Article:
In Isaiah 6:1-7, Isaiah has an encounter with God. In a vision, he saw God and with that his sin was revealed, exposed. He saw clearly how broken beyond repair he was. He said, “Woe is me! for I am undone”. In another translation he says, “Woe is me! For I am lost, for I am a man of unclean lips, and I dwell in the midst of a people of unclean lips; for my eyes have seen the King, the Lord of hosts!” Then, in Isaiah’s vision, a seraphim with a set of tongs holding a burning, hot coal that had been taken from the altar flew to him and touched his lips with the coal. The seraphim announced that Isaiah was cleansed. His sins had been atoned for. He had been restored to a right relationship with God. An encounter with God enables us to see ourselves more clearly. It is difficult. It can be painful, but it is critical to self-awareness and self-knowledge. Plato said that the unexamined life isn’t worth living. There is nothing like grief for giving us the opportunity to examine our lives, to take stock, to do a complete personal inventory to see where the shelves are full and where they are lacking.
So, just recently, I’ve started to notice some signs of progress. One in particular got my attention. I have actually been feeling well enough to start making some changes in the house. I updated the family pictures, changed around some furniture, started redecorating the guest bedrooms, and replaced some framed artwork with different artwork. This may seem trivial, but I take it as a significant indicator of my health and well-being, my progress, that I’m able to make changes in the house instead of treating it like a shrine. If you’ve been reading this blog for while, you might think to yourself, “What is she talking about? She has jumped out of plane, taken on a new position at work, successfully developed new routines, and even traveled to another continent, by herself no less! Are those not greater evidence of progress than moving some stuff around in the house?” Not really, and here’s why. All of those accomplishments are entirely novel. They have no connection to my life with Paul. The real challenge and the real progress is in adjusting to doing everyday life without Paul.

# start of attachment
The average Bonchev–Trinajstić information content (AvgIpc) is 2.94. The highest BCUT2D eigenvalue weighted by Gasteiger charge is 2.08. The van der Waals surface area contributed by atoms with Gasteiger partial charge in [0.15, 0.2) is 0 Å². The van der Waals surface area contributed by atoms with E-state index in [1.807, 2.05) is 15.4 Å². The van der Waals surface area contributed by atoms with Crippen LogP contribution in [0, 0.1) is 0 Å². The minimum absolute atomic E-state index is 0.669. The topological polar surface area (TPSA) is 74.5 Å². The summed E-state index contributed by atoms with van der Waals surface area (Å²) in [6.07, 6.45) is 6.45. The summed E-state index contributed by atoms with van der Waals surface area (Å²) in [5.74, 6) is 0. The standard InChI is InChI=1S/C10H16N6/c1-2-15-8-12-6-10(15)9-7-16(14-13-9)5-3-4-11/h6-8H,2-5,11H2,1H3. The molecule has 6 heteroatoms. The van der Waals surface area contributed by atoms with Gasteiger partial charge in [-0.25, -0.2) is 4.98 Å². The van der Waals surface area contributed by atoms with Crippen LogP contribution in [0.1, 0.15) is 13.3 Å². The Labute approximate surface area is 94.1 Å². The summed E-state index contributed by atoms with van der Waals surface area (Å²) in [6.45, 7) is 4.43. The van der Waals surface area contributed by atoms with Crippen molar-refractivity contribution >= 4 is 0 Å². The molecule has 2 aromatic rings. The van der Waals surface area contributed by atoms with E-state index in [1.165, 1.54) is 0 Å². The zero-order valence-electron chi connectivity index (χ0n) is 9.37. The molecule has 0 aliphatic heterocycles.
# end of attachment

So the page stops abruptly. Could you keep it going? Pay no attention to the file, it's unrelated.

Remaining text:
Here are some more areas that I count as signs of progress…..
I can sit on the couch alone and watch TV.
I can tolerate something different in my home. I can tolerate household items being in a different location in the house.
I can make food for myself (occasionally) beyond a frozen dinner.
I can project myself into the future. I can imagine what the future looks like with me in it.
I can go to work consistently.
I can sleep <most> nights.
I can go inside the grocery store if I have to instead of using the pick-up service.
I can sit through a church service (still glued to our pew though) without tears or having to excuse myself.
And, finally, drum roll please……the morning, kitchen paralysis has been replaced by the morning, kitchen dance-jam with the dogs and often shared with friends on the Marco Polo app.
Rock on, my friends. Rock on, Malia